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Legal battle continues between Miami Twp., wedding venue; Why owner claims he didn’t break any rules

MIAMI TOWNSHIP — A Montgomery County business owner just got hit with a judge’s order to pay a $50,000 fine.

This is connected to a five year battle between the owner and Miami Township.

News Center 7 has been following this story since 2018 when a neighbor complained about noise coming from the property and the owner faced a zoning violation.

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Now, the owner Darren Powlette thinks a previous Ohio Supreme Court ruling allows him to host weddings on his property.

The once bed and breakfast is now known as “Stoney Hill Farm and Winery”. Powlette said he got his winery license in July.

In an Aug. 30 decision, a Montgomery County judge said Powlette disobeyed the court’s December order preventing the venue from “renting, leasing, or otherwise operating for a fee ... for weddings, receptions, graduation parties or other celebratory events.”

Powlette admitted to hosting, but said he did not break any rules.

“All I did was give young kids a free wedding, so personally I think the $50,000 is a little overboard,” he told News Center 7′s Molly Koweek.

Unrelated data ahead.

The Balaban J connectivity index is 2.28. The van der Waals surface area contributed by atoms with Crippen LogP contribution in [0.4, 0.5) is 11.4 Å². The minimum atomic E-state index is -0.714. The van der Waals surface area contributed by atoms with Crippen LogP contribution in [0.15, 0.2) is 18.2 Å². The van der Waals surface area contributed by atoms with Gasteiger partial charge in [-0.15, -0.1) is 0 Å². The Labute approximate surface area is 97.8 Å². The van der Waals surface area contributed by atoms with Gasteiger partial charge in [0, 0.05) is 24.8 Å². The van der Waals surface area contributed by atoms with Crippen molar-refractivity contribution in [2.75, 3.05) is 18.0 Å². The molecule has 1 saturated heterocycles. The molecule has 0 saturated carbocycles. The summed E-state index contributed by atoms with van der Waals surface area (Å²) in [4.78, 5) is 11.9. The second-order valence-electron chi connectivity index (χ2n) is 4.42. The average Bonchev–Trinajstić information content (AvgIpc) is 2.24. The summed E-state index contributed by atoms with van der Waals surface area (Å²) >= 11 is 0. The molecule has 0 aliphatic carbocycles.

He said when the December injunction came down, rather than refunding the couples who had already booked and canceling, he gave them back their money and let them have their events for free.

But Miami Township Board of Trustees Vice President John Morris is not buying it.

“I found it very unlikely that Mr. Powlette is giving free weddings away. I think he’s shown in many instances that he’s going to find way to get around the rules and regulations, and we think he’s still doing that,” Morris said.

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Now Powelette is using a new strategy.

He said an Ohio Supreme Court ruling is on his side, saying if a business produces wine it is also allowed to host weddings.

Powlette said he can continue having events as long as he sells a bottle of wine to his customers.

“He’s skirting the law. He’s going out of his way to bend the rules and regulations,” Morris said.

Both sides are confident they will win in court.

“We’re almost there,” Powlette said.

“The right thing will happen in the end,” Morris said.

The $50,000 is not stopping Powlette, he said he plans to appeal it.

In the meantime he is booking for 2023 and 2024.




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